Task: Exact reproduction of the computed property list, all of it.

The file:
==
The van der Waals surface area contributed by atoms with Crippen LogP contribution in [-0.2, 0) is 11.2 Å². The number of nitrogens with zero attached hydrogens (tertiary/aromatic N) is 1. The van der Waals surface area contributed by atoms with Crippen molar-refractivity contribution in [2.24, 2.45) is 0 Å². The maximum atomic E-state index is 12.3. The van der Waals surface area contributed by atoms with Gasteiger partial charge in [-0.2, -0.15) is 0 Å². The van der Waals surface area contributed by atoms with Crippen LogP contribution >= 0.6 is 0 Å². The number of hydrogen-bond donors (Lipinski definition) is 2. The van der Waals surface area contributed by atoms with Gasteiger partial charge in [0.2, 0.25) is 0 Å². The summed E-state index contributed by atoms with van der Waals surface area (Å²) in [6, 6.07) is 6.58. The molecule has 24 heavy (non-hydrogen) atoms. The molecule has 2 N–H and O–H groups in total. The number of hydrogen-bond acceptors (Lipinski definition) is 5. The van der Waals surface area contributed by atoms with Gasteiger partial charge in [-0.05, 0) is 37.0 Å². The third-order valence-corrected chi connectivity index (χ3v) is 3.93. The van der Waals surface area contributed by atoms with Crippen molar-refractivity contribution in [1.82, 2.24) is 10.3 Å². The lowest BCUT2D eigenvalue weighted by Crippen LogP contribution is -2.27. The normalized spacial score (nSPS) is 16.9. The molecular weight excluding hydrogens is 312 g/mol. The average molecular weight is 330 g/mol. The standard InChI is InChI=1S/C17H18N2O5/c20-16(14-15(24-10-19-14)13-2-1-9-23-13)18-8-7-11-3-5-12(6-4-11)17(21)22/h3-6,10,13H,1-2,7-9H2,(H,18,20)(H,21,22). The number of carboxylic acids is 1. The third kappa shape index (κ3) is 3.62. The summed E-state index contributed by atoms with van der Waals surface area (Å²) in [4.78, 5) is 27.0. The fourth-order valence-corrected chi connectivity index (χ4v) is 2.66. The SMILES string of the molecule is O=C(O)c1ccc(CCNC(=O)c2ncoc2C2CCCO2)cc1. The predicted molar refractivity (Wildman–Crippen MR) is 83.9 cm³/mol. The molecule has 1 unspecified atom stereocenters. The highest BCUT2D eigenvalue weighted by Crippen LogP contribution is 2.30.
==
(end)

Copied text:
The van der Waals surface area contributed by atoms with Crippen LogP contribution in [-0.2, 0) is 11.2 Å². The number of nitrogens with zero attached hydrogens (tertiary/aromatic N) is 1. The van der Waals surface area contributed by atoms with Crippen molar-refractivity contribution in [2.24, 2.45) is 0 Å². The maximum atomic E-state index is 12.3. The van der Waals surface area contributed by atoms with Gasteiger partial charge in [-0.2, -0.15) is 0 Å². The van der Waals surface area contributed by atoms with Crippen LogP contribution >= 0.6 is 0 Å². The number of hydrogen-bond donors (Lipinski definition) is 2. The van der Waals surface area contributed by atoms with Gasteiger partial charge in [0.2, 0.25) is 0 Å². The summed E-state index contributed by atoms with van der Waals surface area (Å²) in [6, 6.07) is 6.58. The molecule has 24 heavy (non-hydrogen) atoms. The molecule has 2 N–H and O–H groups in total. The number of hydrogen-bond acceptors (Lipinski definition) is 5. The van der Waals surface area contributed by atoms with Gasteiger partial charge in [-0.05, 0) is 37.0 Å². The third-order valence-corrected chi connectivity index (χ3v) is 3.93. The van der Waals surface area contributed by atoms with Crippen molar-refractivity contribution in [1.82, 2.24) is 10.3 Å². The lowest BCUT2D eigenvalue weighted by Crippen LogP contribution is -2.27. The normalized spacial score (nSPS) is 16.9. The molecular weight excluding hydrogens is 312 g/mol. The average molecular weight is 330 g/mol. The standard InChI is InChI=1S/C17H18N2O5/c20-16(14-15(24-10-19-14)13-2-1-9-23-13)18-8-7-11-3-5-12(6-4-11)17(21)22/h3-6,10,13H,1-2,7-9H2,(H,18,20)(H,21,22). The number of carboxylic acids is 1. The third kappa shape index (κ3) is 3.62. The summed E-state index contributed by atoms with van der Waals surface area (Å²) in [4.78, 5) is 27.0. The fourth-order valence-corrected chi connectivity index (χ4v) is 2.66. The SMILES string of the molecule is O=C(O)c1ccc(CCNC(=O)c2ncoc2C2CCCO2)cc1. The predicted molar refractivity (Wildman–Crippen MR) is 83.9 cm³/mol. The molecule has 1 unspecified atom stereocenters. The highest BCUT2D eigenvalue weighted by Crippen LogP contribution is 2.30.